• Electrodes: The cell consists of a rectangular copper vessel wound for electrical heating.  This copper vessel act as a cathode. A pure thick graphite rod suspended at the centre serves as an anode. Anode and cathode are separated by a diaphragm.  The anode is cemented to and insulated from the diaphragm cell by a paste of fluorspar CaF2. and water glass Na2SiO3. The diaphragm is closed at the bottom and it is laterally perforated below the level of the electrolyte.  The upper solid non-porous part leads to a delivery tube (with large bore) for F2, gas.
  • Electrolyte: Pure, dry and anhydrous KHF2, in a molten condition.  Anhydrous HF Is added periodically.
  • Temperature: 523 K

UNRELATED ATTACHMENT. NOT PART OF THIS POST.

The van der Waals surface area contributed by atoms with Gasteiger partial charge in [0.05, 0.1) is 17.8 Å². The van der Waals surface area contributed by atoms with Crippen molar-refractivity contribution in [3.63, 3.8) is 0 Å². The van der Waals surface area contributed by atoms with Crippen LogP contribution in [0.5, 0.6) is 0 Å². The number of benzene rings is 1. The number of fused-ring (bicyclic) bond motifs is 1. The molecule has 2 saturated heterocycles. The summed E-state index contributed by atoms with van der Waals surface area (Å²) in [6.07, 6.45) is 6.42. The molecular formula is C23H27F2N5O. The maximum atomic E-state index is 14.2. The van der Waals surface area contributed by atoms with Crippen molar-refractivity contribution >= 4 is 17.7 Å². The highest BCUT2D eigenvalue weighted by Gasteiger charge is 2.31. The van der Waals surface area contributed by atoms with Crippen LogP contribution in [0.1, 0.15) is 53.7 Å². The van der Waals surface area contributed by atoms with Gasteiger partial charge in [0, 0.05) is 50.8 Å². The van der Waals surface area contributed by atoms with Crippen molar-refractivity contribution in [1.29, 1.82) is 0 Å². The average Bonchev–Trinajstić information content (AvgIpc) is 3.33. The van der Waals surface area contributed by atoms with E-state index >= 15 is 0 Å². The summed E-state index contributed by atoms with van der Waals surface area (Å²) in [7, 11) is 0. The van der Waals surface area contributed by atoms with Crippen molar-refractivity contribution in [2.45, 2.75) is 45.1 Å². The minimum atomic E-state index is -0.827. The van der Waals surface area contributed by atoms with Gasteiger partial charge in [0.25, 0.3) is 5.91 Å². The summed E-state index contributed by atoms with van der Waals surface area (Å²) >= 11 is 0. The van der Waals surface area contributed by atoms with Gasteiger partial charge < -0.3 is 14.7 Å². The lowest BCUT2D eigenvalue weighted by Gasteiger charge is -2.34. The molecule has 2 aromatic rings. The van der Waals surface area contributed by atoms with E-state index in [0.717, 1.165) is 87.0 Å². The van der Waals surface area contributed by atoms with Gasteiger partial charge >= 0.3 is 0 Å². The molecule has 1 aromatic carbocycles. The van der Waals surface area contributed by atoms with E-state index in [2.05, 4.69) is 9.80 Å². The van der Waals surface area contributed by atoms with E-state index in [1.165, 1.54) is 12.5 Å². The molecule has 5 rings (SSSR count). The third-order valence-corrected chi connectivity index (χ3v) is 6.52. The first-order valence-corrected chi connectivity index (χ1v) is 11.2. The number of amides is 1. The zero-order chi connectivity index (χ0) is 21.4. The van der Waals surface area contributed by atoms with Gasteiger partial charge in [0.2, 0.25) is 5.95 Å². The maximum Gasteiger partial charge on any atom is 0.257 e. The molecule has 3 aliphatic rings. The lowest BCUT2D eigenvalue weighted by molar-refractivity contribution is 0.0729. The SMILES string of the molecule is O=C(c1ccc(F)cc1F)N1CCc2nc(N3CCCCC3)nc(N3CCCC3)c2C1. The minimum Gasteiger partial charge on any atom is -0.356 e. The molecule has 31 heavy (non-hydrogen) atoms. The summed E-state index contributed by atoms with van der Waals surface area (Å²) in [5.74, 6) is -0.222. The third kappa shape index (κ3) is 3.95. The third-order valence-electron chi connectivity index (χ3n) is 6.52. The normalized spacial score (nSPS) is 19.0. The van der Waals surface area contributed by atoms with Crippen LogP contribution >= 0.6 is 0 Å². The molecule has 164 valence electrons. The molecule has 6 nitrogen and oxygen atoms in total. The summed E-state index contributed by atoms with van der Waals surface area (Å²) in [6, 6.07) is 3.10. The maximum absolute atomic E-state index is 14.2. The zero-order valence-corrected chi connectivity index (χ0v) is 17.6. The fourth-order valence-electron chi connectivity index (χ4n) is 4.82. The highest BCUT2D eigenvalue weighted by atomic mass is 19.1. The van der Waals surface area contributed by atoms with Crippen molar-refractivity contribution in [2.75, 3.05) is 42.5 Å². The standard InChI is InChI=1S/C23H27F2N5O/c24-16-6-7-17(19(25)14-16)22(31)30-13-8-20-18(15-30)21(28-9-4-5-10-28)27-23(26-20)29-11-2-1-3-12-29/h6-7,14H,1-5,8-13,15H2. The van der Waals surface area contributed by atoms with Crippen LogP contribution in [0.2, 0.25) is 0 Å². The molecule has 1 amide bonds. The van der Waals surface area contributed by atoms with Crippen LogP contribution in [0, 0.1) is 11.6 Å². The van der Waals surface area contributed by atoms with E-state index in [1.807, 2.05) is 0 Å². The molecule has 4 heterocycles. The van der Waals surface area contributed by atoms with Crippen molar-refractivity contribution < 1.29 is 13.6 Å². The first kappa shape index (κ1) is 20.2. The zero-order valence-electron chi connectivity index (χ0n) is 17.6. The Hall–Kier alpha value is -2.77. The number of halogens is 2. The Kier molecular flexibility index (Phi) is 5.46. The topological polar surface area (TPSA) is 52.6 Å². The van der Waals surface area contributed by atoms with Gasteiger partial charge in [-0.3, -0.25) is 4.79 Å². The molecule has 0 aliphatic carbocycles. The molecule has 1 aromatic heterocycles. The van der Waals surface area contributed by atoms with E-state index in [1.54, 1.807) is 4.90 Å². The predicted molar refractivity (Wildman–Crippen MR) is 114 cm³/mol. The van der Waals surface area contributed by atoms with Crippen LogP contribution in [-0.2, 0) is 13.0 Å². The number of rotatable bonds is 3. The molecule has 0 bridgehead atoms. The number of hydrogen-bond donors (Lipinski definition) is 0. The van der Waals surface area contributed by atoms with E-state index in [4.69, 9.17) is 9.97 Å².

• Heating unit: The copper vessel is covered from outside, with asbestos cement insulator of current but conductor of heat. A resistance wire for electrical heating and lagging – to prevent loss of heat by radiation.
  • Outlets: The outer copper vessel has an outlet for hydrogen and Inner copper diaphragm vessel has an outlet for fluorine gas. The outlets have large bore.
  • Current and Voltage: A current of 12 to 15 amperes and at 15 volts is employed.


Reactions:

2KHF2 → 2KF       +    2HF

2KF  →    2K+  +    2 F

(HF acts as ionising liquid in which KF ionises.  KF is a carrier of current)

At Anode

2F  →    F2 +       2e

At Cathode

2K    +    2e →   2K

2K  +   2HF  → 2KF          + H2

As only HF s used up in the process, it is added periodically.

Purification:

  • F2 gas obtained by Dennis method contains two impurities  (a)  HF and (b) CF4
  • To purify fluorine, the gas is passed through copper U tubes containing dry NaF which absorbs HF vapours to form sodium hydrogen fluoride.

NaF(s)     + HF(g)   →    NaHF2